With testimony drawn from more than 200 interviews with Yazidi survivors—girls, women, boys, and men—recorded during 11 investigative trips to refugee camps in Iraqi Kurdistan.
The massacre of the Yazidi people by ISIS was nothing less than genocide. In refugee camps in Iraqi Kurdistan, the authors brought a skilled team to interview more than a hundred ISIS survivors and document what they experienced and saw. These former slaves observed their torturers and know from the inside the secret facilities that ISIS has kept hidden from the world. What their testimony reveals is an organization whose ambition is power, regardless of their claim to be "soldiers of God." Their fighters are paid with sex, money, and the power of life and death over captives. Their promised paradise is here and now, not after death.
Men who didn't swear allegiance were executed. Women became slaves for sex or reproduction, and their offspring may still serve the cause. In mobile training camps, the captured children were drugged, indoctrinated, and taught to shoot Kalashnikovs, plant explosives, and handle suicide vests. They are the intended products of the terrorist factory. In this taut, disturbing account, the authors document a utilitarian genocide that still holds an implicit threat to other counties, including those in the West.
Based on a decade of work by Father Patrick Desbois and his team at Yahad–In Unum that has culminated to date in interviews with more than 5,700 neighbors to the murdered Jews and visits to more than 2,700 extermination sites, many of them unmarked.
One key finding: Mass murder does not happen without the neighbors. The neighbors are instrumental to the crime.
In his National Jewish Book Award–winning book The Holocaust by Bullets, Father Patrick Desbois documented for the first time the murder of 1.5 million Jews in Ukraine during World War II. Nearly a decade of further work by his team, drawing on interviews with neighbors of the Jews, wartime records, and the application of modern forensic practices to long-hidden grave sites. has resulted in stunning new findings about the extent and nature of the genocide.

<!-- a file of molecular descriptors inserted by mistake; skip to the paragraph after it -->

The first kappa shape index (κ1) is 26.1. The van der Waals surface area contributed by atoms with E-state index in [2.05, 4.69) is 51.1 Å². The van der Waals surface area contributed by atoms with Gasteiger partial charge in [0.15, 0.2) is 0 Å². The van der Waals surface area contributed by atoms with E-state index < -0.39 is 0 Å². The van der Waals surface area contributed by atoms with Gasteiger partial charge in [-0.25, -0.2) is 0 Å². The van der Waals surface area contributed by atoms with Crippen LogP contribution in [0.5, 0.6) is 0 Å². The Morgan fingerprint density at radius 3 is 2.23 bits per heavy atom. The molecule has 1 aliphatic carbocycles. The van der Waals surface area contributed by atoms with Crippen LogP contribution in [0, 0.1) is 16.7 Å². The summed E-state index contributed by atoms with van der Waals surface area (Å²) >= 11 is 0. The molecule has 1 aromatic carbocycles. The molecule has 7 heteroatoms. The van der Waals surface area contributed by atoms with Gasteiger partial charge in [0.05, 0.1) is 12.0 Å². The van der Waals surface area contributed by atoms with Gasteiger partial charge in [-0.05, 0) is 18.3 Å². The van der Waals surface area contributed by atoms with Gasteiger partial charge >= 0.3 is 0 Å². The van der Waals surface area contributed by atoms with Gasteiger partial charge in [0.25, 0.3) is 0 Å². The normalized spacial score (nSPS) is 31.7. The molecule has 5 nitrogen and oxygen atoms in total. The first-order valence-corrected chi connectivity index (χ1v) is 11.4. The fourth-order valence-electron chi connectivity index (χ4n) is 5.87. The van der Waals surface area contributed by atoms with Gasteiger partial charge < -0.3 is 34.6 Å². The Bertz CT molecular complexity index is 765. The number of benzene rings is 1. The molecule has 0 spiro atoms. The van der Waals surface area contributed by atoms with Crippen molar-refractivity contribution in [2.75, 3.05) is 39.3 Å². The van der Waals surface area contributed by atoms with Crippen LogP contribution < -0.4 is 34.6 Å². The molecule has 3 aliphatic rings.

In Broad Daylight documents mass killings in seven countries formerly part of the Soviet Union that were invaded by Nazi Germany. It shows how these murders followed a template, or script, which included a timetable that was duplicated from place to place. Far from being kept secret, the killings were done in broad daylight, before witnesses. Often, they were treated as public spectacle. The Nazis deliberately involved the local inhabitants in the mechanics of death—whether it was to cook for the killers, to dig or cover the graves, to witness their Jewish neighbors being marched off, or to take part in the slaughter. They availed themselves of local people and the structures of Soviet life in order to make the Eastern Holocaust happen.
Narrating in lucid, powerful prose that has the immediacy of a crime report, Father Desbois assembles a chilling account of how, concretely, these events took place in village after village, from the selection of the date to the twenty-four-hour period in which the mass murders unfolded. Today, such groups as ISIS put into practice the Nazis’ lessons on making genocide efficient.
The book includes an historical introduction by Andrej Umansky, research fellow at the Institute for Criminal Law and Criminal Procedure, University of Cologne, Germany, and historical and legal advisor to Yahad-In Unum.
Father Patrick Desbois documents the daunting task of identifying and examining all the sites where Jews were exterminated by Nazi mobile units in the Ukraine in WWII. Using innovative methodology, interviews, and ballistic evidence, he has determined the location of many mass gravesites with the goal of providing proper burials for the victims of the forgotten Ukrainian Holocaust.
Compiling new archival material and many eye-witness accounts, Desbois has put together the first definitive account of one of World War II's bloodiest chapters. Published with the support of the United States Holocaust Memorial Museum.
"[T]his modest Roman Catholic priest from Paris, without using much more than his calm voice and Roman collar, has shattered the silence surrounding a largely untold chapter of the Holocaust." --The Chicago Tribune